The Knicks Defense: I know. We were shocked, too.  The Knicks held the Bulls without a field goal for over eight minutes in the fourth quarter and ran away with a huge win, their second win over the Bulls this season. The Knicks rotated well, cajoled the Bulls into playing their tempo, and stayed consistent with their double-teams, moving Derrick Rose further and further baseline which made his drives harder. Cutting off Carlos Boozer on the pick and roll, and suddenly the Bulls’ offense was a fish out of water. That’s a formula the Knicks could use in the playoffs. Geez, it looks like the Knicks may make the playoffs. How things can change in a year.

LeBron James: Wow. It was one of those games where you remember the total and complete impact James can have on the game. He got away from the drive-and-jump-pass nonsense he’s done all season, and went back to slinging perimeter passes, working out of the pick and roll, and most importantly, pushing the ball in transition. The Heat ran the Lakers out of the building, and James was a huge part of that, making defensive stops, snaring the rebound, and then pushing the fast break. His touch passing with Wade in transition is simply as electrifying as we thought it could be. James had his most MVP-like performance against LA, and was the biggest reason they walked out with a big win.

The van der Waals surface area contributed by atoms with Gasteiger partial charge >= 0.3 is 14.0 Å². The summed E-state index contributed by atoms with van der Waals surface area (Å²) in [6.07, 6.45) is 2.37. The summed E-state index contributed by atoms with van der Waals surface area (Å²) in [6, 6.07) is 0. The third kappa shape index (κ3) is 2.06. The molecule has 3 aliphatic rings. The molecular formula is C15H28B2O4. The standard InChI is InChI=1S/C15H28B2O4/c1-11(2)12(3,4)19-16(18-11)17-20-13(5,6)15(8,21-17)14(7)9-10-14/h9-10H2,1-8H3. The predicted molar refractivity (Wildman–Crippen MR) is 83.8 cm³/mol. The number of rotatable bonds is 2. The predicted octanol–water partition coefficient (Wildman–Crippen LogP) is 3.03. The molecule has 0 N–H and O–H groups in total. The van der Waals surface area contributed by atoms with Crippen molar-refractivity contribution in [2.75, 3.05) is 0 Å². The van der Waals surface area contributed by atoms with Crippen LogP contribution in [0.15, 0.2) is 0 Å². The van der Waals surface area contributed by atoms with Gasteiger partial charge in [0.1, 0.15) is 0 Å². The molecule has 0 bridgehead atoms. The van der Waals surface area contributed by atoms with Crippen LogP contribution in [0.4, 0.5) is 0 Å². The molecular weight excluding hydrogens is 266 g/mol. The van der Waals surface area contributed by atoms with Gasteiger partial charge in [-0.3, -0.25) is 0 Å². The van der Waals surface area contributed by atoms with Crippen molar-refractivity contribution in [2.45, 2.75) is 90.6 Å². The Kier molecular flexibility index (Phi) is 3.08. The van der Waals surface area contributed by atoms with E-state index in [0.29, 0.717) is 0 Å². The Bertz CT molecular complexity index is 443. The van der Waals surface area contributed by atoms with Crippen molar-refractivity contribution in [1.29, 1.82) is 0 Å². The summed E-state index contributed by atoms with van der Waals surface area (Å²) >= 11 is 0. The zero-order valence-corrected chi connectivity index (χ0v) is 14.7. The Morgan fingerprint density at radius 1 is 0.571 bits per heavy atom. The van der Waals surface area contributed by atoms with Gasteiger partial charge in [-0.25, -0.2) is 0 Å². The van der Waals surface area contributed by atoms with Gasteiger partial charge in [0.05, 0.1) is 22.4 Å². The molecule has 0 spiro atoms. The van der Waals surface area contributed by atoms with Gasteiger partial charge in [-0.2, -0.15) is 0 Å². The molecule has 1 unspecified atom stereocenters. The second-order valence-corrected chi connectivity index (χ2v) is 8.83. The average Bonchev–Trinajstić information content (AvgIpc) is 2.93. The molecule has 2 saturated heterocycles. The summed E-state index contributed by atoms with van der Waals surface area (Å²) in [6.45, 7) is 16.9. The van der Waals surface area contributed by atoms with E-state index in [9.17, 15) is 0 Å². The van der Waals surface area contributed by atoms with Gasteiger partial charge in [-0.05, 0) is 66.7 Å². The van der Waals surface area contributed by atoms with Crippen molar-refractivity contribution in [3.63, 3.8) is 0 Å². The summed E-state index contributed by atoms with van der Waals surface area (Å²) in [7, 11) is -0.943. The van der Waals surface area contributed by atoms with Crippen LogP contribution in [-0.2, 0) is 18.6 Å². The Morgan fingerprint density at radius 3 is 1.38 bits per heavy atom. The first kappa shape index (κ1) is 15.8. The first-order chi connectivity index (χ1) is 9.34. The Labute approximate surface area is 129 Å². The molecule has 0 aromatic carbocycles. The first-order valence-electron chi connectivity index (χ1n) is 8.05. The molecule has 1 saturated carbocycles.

Who was naughty:

Al Harrington: The Thunder are a good defensive team, and have some length and athleticism to challenge stretch fours. But Harrington was off all day. He finished with 9 points and 6 turnovers, and it was his disappearing act that left the Nuggets without a final chamber left to fire.